Search | Clear, 90 F (32 C) RSS | ||
Maple Leaf (8:00PM)
Feel the Mardi Gras Indian beat with Big Chief Monk Boudreaux
Christian Bradford and Jamison Ross
Gasa Gasa (9:00PM)
More live music on Freret, with Ross on the drums
Singer/Songwriter showcase also features Sneaky Pete, Nervous Dwayne, and Gardenia Moon, followed by open mic
Rebirth Brass Band
Crescent City Farmers Market
Meschiya Lake and the Little Big Horns
Trinity Episcopal Church (6:00PM)
Free organ every Tuesday night from one of the city’s premiere classical musicians
Little Gem Saloon (5:00PM)
Happy hour with a New Orleans trumpeter, no cover charge
Walter Wolfman Washington
d.b.a. (10:00 PM)
Fiery blues on Frenchmen - every week
Algiers Ferry Landing (6:00PM)
Today, Vivaz Latin Band and Paky Saavadra
Curren$y's Jet Lounge
Blue Nile (10:00 PM)
The NOLA rapper's weekly party
Banks Street Bar (10:00 PM)
Blues rock and BLTs!
Country Club (All Day)
Weekly Wed Gig- $3 martinis and free admission for the service industry folks.
Tom McDermott and Meschiya Lake
Chickie Wah Wah (8:00PM)
Weekly Wed Gig- Piano man meets a golden voice.
Aurora Nealand and the Royal Roses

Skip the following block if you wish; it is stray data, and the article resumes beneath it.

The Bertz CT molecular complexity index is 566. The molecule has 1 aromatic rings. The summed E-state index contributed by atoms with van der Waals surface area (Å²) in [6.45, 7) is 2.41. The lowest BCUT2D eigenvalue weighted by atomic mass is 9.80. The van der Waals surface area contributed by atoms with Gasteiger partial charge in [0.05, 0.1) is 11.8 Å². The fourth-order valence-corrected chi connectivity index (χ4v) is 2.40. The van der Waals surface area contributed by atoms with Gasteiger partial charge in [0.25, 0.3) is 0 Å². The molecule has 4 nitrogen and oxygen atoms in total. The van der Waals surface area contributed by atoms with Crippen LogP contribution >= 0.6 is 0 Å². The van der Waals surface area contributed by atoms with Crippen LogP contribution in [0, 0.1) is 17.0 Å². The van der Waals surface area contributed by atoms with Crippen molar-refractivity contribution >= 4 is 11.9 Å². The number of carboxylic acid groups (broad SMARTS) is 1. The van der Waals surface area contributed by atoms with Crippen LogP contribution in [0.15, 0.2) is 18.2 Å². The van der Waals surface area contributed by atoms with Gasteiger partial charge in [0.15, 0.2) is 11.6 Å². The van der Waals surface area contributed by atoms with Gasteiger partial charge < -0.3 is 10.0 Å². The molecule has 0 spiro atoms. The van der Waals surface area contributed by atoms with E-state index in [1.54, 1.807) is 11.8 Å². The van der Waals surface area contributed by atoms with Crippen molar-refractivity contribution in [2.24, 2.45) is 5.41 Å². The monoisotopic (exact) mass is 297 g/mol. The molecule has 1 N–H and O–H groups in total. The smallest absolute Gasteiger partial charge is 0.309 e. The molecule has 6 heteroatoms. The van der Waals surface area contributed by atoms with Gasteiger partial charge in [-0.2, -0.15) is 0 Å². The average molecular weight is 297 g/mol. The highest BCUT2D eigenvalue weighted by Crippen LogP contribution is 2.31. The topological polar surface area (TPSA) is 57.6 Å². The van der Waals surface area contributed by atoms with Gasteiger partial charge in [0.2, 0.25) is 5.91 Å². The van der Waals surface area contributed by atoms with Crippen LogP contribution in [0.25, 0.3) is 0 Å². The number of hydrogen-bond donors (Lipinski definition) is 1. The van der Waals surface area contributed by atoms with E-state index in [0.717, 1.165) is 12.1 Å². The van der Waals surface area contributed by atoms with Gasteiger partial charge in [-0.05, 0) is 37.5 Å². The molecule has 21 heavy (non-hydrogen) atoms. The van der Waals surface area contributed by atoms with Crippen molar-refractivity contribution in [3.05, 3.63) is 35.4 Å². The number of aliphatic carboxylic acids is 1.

Weekly Wed Gig- Gypsy jazz upstairs in the Marigny
Hi-Ho Lounge (8:00PM)
Weekly Wed Gig- from the street to the stage. Midnight Snax throwdown follows at 10pm.
dba (7:00 PM)
Weekly Wed Gig- The world's premiere washboard-sousaphone-guitar trio.
Treme Brass Band
Candlelight Lounge (9:00 PM)
Weekly Wed Gig- Pass on by and see the 6th Ward’s home band.
Little Gem Saloon (5:00PM)
Traditional Blues, Gospel, and R&B in the CBD
Snug Harbor (8:00PM)
Delfeayo Marsalis’ award-winning orchestra
Come see the in-demand bassist perform with his own band tonight
Kermit Ruffins and the Barbecue Swingers
Les Bon Temps Roule (10:00 PM)
Candlelight Lounge (8:00PM)
Shake your brass in the Treme with a blend of hip hop, R&B, and pop
Maple Leaf (8:00PM)
One of New Orleans’ best percussionist invites his friends to the stage
PubliQ House (9:30PM)
Brass with electric guitar and keyboard
A Brief History of NOizefest